My mom taught me and my sisters to sew and do basic handiwork when we were in elementary school, but it’s been years (like more than 20) since I have sewn anything. So, when I decided that I wanted to refresh my skills and create something useful, zippered pouches seemed like an ideal project. Once you master the basic skills needed, you can modify to suit your specialized needs or design preferences.I will be using these pouches to organize my purse (watch for details in an upcoming post) but the possible uses are almost endless.
A couple of notes before getting started. Since these pouches are unlined, I recommend using a canvas weight fabric to give added structure. Also, it is ALWAYS a good idea, especially if you have limited fabric, to measure twice (or 3x, or 4x) and cut once 😉
- Fabric (I purchased mine from fabric.com: 1, 2, 3, 4, 5, 6)
- Zipper/s (at least as long as your biggest bag, you can trim excess)
- Zipper pulls (optional, I used this leather lacing)
- 100% polyester thread (your choice of matching or contrasting color)
- Sewing machine (w/zipper and regular presser foot)
- Measuring tool (one of these is really useful)
Before starting this project you will need a basic familiarity with sewing terminology and tools. Additional resources are easily found online. This tutorial follows a similar process.
Making a Zippered Pouch:
Determine the finished size/s of your bag/s. Add 1 inch to both the finished length and height as a seam allowance. (My small bags are 4″x 6″ finished, so the cut measurement is 5″x 7″)
Carefully measure and cut two (2) pieces (per bag) at the increased measurement (for example 5″x 7″ for my small bag) size. Keep in mind the pattern of your fabric as you layout and make the cuts.
Take one of the pieces of fabric you’ve cut to size and place the zipper and fabric right sides together. Make sure your fabric is correctly positioned based on print direction. If your zipper is longer than the finished size, match the bottom of the zipper to the edge of fabric and allow the extra length of the zipper to hang past the other edge (see below). Pin in place.
Attach the zipper foot to your machine. Place the zipper and fabric under the foot and lower the foot into place. I positioned the left edge of the foot against the zipper and used that as my guide.
Start sewing, guiding your zipper and fabric through carefully. You may have to finagle a little around the zipper tab, go slowly and you shouldn’t have any problems.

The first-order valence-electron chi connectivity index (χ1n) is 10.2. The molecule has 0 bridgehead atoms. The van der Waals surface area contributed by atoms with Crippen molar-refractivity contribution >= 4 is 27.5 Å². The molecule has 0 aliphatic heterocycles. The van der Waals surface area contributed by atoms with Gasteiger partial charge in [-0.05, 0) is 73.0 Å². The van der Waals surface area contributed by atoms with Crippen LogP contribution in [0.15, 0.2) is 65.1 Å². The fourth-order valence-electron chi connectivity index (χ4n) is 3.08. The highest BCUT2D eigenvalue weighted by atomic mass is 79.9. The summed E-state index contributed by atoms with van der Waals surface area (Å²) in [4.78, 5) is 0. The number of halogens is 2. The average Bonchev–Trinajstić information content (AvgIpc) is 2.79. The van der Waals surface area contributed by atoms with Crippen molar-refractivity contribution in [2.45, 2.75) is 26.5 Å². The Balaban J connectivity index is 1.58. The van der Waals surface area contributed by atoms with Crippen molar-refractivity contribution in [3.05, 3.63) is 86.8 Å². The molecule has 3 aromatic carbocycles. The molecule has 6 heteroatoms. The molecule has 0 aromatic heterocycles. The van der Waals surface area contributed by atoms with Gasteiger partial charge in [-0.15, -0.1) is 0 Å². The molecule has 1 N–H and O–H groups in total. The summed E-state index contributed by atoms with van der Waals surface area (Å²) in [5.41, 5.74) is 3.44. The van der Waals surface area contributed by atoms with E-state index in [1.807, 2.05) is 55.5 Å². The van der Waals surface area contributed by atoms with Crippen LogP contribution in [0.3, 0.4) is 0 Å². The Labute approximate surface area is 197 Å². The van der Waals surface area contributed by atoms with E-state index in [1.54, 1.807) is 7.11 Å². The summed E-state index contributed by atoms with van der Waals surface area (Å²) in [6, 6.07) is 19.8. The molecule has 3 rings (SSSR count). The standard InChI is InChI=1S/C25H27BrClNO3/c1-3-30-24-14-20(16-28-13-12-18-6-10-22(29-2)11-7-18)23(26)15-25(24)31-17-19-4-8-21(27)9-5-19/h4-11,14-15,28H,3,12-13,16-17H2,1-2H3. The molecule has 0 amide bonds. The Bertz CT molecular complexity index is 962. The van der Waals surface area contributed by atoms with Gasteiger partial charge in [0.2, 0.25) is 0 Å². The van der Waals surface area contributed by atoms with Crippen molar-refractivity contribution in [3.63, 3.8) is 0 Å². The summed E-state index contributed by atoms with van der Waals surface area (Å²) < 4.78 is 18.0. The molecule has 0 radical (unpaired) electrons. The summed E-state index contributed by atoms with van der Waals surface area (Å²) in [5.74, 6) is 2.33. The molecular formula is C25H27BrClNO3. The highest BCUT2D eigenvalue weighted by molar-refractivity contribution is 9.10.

Complete the first side, and repeat the process for the second piece of fabric. (Make sure your fabric and zipper are right sides together. Once I pinned the fabric and zipper together, I double-checked the right-side of the fabric/zipper combo and ensured everything was correct BEFORE sewing 😉
Carefully sew the other side as you did the first side. You will end up with this:
Iron your fabric. (If using a plastic or polyester zipper, don’t let the iron touch the teeth!)
Important – open the zipper! You need a hole to turn the pouch right side out, if you forget you will have to tear out seams and start again…Not fun 🙁
Fold your pouch right sides together and pin around the edges.
*When you fold your pouch right sides together to prepare to sew the sides, the zipper teeth MUST face away from the exterior fabric (see image below). Squeeze them to together so they point up. This keeps the zipper from puckering in the corner.
Sew the three edges with a 1/2″ seam allowance, short sides first and then across the bottom. Stitching near the zipper at the top requires some extra attention to ensure the teeth remain facing away from the fabric, but the rest is easy. If you have used a longer zipper than is needed, this stitching process allows you to trim off any excess without the zipper falling apart.
Trim excess threads and fabric from the seams. Then trim the bottom corners, being careful not to snip through your stitches (the image above is before I cut the bottom corners at a 45 degree angle just outside the point where the lines intersect). If needed, trim zipper to fit by carefully cutting between the teeth at the required length.
Turn your pouch right sides out and gently push the corners out.
Add zipper pull if desired. Make sure to test that your selected pull will fit/attach to the zipper you are using. I had to buy a zipper with a larger hole in order to accommodate the leather lacing.
Good job! Now you just have to decide how to use your pretty new pouches.
Special thanks to my mom for the refresher sewing course and help on this project. If you live in the Huntington, WV area she offers
sewing classes 🙂